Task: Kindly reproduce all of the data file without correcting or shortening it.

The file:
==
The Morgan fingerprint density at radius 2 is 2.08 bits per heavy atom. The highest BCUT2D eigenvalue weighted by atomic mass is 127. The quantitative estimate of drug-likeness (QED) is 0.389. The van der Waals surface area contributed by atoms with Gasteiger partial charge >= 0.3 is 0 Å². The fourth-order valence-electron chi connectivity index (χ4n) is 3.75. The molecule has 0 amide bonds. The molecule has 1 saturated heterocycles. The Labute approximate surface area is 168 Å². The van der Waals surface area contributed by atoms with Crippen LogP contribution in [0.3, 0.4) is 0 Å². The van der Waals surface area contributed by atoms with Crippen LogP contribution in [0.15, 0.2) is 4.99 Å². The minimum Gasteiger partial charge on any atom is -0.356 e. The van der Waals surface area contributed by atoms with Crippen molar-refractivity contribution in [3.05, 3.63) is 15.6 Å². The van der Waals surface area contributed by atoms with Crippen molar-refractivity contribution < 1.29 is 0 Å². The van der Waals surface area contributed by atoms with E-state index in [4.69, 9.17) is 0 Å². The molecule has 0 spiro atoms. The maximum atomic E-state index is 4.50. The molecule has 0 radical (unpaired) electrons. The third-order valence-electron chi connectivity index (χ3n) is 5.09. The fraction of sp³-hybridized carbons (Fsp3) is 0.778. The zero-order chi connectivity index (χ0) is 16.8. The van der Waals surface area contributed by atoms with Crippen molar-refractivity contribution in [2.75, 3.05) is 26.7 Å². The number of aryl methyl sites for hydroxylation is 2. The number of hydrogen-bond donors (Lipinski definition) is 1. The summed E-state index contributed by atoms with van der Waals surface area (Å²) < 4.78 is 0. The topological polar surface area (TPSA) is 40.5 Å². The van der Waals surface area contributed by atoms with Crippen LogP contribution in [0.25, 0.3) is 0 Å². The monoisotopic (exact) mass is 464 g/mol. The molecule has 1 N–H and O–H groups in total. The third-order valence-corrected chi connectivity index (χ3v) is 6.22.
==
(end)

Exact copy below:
The Morgan fingerprint density at radius 2 is 2.08 bits per heavy atom. The highest BCUT2D eigenvalue weighted by atomic mass is 127. The quantitative estimate of drug-likeness (QED) is 0.389. The van der Waals surface area contributed by atoms with Gasteiger partial charge >= 0.3 is 0 Å². The fourth-order valence-electron chi connectivity index (χ4n) is 3.75. The molecule has 0 amide bonds. The molecule has 1 saturated heterocycles. The Labute approximate surface area is 168 Å². The van der Waals surface area contributed by atoms with Crippen LogP contribution in [0.3, 0.4) is 0 Å². The van der Waals surface area contributed by atoms with Crippen LogP contribution in [0.15, 0.2) is 4.99 Å². The minimum Gasteiger partial charge on any atom is -0.356 e. The van der Waals surface area contributed by atoms with Crippen molar-refractivity contribution in [3.05, 3.63) is 15.6 Å². The van der Waals surface area contributed by atoms with Crippen molar-refractivity contribution < 1.29 is 0 Å². The van der Waals surface area contributed by atoms with E-state index in [4.69, 9.17) is 0 Å². The molecule has 0 spiro atoms. The maximum atomic E-state index is 4.50. The molecule has 0 radical (unpaired) electrons. The third-order valence-electron chi connectivity index (χ3n) is 5.09. The fraction of sp³-hybridized carbons (Fsp3) is 0.778. The zero-order chi connectivity index (χ0) is 16.8. The van der Waals surface area contributed by atoms with Crippen molar-refractivity contribution in [2.75, 3.05) is 26.7 Å². The number of aryl methyl sites for hydroxylation is 2. The number of hydrogen-bond donors (Lipinski definition) is 1. The summed E-state index contributed by atoms with van der Waals surface area (Å²) < 4.78 is 0. The topological polar surface area (TPSA) is 40.5 Å². The van der Waals surface area contributed by atoms with Crippen LogP contribution in [0.25, 0.3) is 0 Å². The monoisotopic (exact) mass is 464 g/mol. The molecule has 1 N–H and O–H groups in total. The third-order valence-corrected chi connectivity index (χ3v) is 6.22.